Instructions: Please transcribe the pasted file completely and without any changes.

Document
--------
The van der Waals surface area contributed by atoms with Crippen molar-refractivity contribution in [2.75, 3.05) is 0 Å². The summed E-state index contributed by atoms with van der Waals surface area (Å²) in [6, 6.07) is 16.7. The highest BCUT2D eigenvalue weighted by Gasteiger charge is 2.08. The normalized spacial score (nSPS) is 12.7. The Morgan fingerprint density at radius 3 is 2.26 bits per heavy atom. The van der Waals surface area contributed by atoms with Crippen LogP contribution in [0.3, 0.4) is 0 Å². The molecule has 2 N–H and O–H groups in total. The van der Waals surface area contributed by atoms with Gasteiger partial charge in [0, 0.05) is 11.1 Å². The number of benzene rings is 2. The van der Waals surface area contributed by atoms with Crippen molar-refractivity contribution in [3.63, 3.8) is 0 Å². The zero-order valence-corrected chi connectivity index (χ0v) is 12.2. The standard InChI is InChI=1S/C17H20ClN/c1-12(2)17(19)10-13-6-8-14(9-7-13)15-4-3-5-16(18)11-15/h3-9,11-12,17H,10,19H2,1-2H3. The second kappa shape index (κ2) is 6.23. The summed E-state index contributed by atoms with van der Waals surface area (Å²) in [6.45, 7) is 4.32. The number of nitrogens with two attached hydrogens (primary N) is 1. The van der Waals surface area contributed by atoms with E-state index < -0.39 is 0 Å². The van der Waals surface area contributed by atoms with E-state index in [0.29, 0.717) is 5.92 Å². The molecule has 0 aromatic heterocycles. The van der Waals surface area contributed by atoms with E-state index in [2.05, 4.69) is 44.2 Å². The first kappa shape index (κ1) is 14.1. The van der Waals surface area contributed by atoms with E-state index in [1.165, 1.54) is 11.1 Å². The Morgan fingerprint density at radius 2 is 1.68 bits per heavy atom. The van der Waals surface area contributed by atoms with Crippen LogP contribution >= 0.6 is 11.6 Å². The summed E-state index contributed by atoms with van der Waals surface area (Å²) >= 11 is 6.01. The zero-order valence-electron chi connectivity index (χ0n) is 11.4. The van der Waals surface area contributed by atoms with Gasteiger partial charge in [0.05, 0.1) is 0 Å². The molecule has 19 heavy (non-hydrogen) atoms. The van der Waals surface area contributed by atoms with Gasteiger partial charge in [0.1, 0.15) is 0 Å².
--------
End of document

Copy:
The van der Waals surface area contributed by atoms with Crippen molar-refractivity contribution in [2.75, 3.05) is 0 Å². The summed E-state index contributed by atoms with van der Waals surface area (Å²) in [6, 6.07) is 16.7. The highest BCUT2D eigenvalue weighted by Gasteiger charge is 2.08. The normalized spacial score (nSPS) is 12.7. The Morgan fingerprint density at radius 3 is 2.26 bits per heavy atom. The van der Waals surface area contributed by atoms with Crippen LogP contribution in [0.3, 0.4) is 0 Å². The molecule has 2 N–H and O–H groups in total. The van der Waals surface area contributed by atoms with Gasteiger partial charge in [0, 0.05) is 11.1 Å². The number of benzene rings is 2. The van der Waals surface area contributed by atoms with Crippen molar-refractivity contribution in [3.63, 3.8) is 0 Å². The zero-order valence-corrected chi connectivity index (χ0v) is 12.2. The standard InChI is InChI=1S/C17H20ClN/c1-12(2)17(19)10-13-6-8-14(9-7-13)15-4-3-5-16(18)11-15/h3-9,11-12,17H,10,19H2,1-2H3. The second kappa shape index (κ2) is 6.23. The summed E-state index contributed by atoms with van der Waals surface area (Å²) in [6.45, 7) is 4.32. The number of nitrogens with two attached hydrogens (primary N) is 1. The van der Waals surface area contributed by atoms with E-state index < -0.39 is 0 Å². The van der Waals surface area contributed by atoms with E-state index in [0.29, 0.717) is 5.92 Å². The molecule has 0 aromatic heterocycles. The van der Waals surface area contributed by atoms with E-state index in [2.05, 4.69) is 44.2 Å². The first kappa shape index (κ1) is 14.1. The van der Waals surface area contributed by atoms with E-state index in [1.165, 1.54) is 11.1 Å². The Morgan fingerprint density at radius 2 is 1.68 bits per heavy atom. The van der Waals surface area contributed by atoms with Crippen LogP contribution >= 0.6 is 11.6 Å². The summed E-state index contributed by atoms with van der Waals surface area (Å²) >= 11 is 6.01. The zero-order valence-electron chi connectivity index (χ0n) is 11.4. The van der Waals surface area contributed by atoms with Gasteiger partial charge in [0.05, 0.1) is 0 Å². The molecule has 19 heavy (non-hydrogen) atoms. The van der Waals surface area contributed by atoms with Gasteiger partial charge in [0.1, 0.15) is 0 Å².